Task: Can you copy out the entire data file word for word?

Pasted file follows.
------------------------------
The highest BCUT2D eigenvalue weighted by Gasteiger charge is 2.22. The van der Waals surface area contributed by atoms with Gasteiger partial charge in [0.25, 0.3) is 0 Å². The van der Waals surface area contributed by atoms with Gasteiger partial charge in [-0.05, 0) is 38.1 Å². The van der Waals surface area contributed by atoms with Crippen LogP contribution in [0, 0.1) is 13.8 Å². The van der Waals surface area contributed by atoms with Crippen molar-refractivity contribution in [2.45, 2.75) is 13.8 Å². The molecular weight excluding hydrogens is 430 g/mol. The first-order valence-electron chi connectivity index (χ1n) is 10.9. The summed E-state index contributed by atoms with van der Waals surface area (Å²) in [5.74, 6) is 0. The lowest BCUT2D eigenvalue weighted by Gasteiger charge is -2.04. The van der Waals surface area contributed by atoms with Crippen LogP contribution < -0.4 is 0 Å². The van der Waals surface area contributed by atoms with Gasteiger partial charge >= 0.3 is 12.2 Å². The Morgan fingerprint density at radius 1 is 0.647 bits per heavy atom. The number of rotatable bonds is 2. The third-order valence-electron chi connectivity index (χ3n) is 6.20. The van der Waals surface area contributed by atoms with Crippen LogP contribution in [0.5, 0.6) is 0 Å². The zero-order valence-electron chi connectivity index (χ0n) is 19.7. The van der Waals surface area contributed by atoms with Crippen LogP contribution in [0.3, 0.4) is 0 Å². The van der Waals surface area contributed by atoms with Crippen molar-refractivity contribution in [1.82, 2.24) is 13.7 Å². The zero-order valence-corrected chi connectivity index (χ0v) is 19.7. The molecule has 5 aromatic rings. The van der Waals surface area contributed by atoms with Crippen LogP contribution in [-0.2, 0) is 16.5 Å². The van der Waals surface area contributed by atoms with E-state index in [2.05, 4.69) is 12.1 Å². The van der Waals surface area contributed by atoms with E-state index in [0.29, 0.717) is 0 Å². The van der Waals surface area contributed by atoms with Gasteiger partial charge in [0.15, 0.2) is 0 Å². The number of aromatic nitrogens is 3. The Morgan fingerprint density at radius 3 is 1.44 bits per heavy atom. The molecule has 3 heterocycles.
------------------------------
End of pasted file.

The highest BCUT2D eigenvalue weighted by Gasteiger charge is 2.22. The van der Waals surface area contributed by atoms with Gasteiger partial charge in [0.25, 0.3) is 0 Å². The van der Waals surface area contributed by atoms with Gasteiger partial charge in [-0.05, 0) is 38.1 Å². The van der Waals surface area contributed by atoms with Crippen LogP contribution in [0, 0.1) is 13.8 Å². The van der Waals surface area contributed by atoms with Crippen molar-refractivity contribution in [2.45, 2.75) is 13.8 Å². The molecular weight excluding hydrogens is 430 g/mol. The first-order valence-electron chi connectivity index (χ1n) is 10.9. The summed E-state index contributed by atoms with van der Waals surface area (Å²) in [5.74, 6) is 0. The lowest BCUT2D eigenvalue weighted by Gasteiger charge is -2.04. The van der Waals surface area contributed by atoms with Crippen LogP contribution < -0.4 is 0 Å². The van der Waals surface area contributed by atoms with Gasteiger partial charge >= 0.3 is 12.2 Å². The Morgan fingerprint density at radius 1 is 0.647 bits per heavy atom. The number of rotatable bonds is 2. The third-order valence-electron chi connectivity index (χ3n) is 6.20. The van der Waals surface area contributed by atoms with Crippen LogP contribution in [0.5, 0.6) is 0 Å². The zero-order valence-electron chi connectivity index (χ0n) is 19.7. The van der Waals surface area contributed by atoms with Crippen LogP contribution in [0.3, 0.4) is 0 Å². The van der Waals surface area contributed by atoms with Crippen molar-refractivity contribution in [1.82, 2.24) is 13.7 Å². The zero-order valence-corrected chi connectivity index (χ0v) is 19.7. The molecule has 5 aromatic rings. The van der Waals surface area contributed by atoms with Crippen LogP contribution in [-0.2, 0) is 16.5 Å². The van der Waals surface area contributed by atoms with E-state index in [2.05, 4.69) is 12.1 Å². The van der Waals surface area contributed by atoms with E-state index in [0.29, 0.717) is 0 Å². The van der Waals surface area contributed by atoms with Gasteiger partial charge in [0.15, 0.2) is 0 Å². The number of aromatic nitrogens is 3. The Morgan fingerprint density at radius 3 is 1.44 bits per heavy atom. The molecule has 3 heterocycles.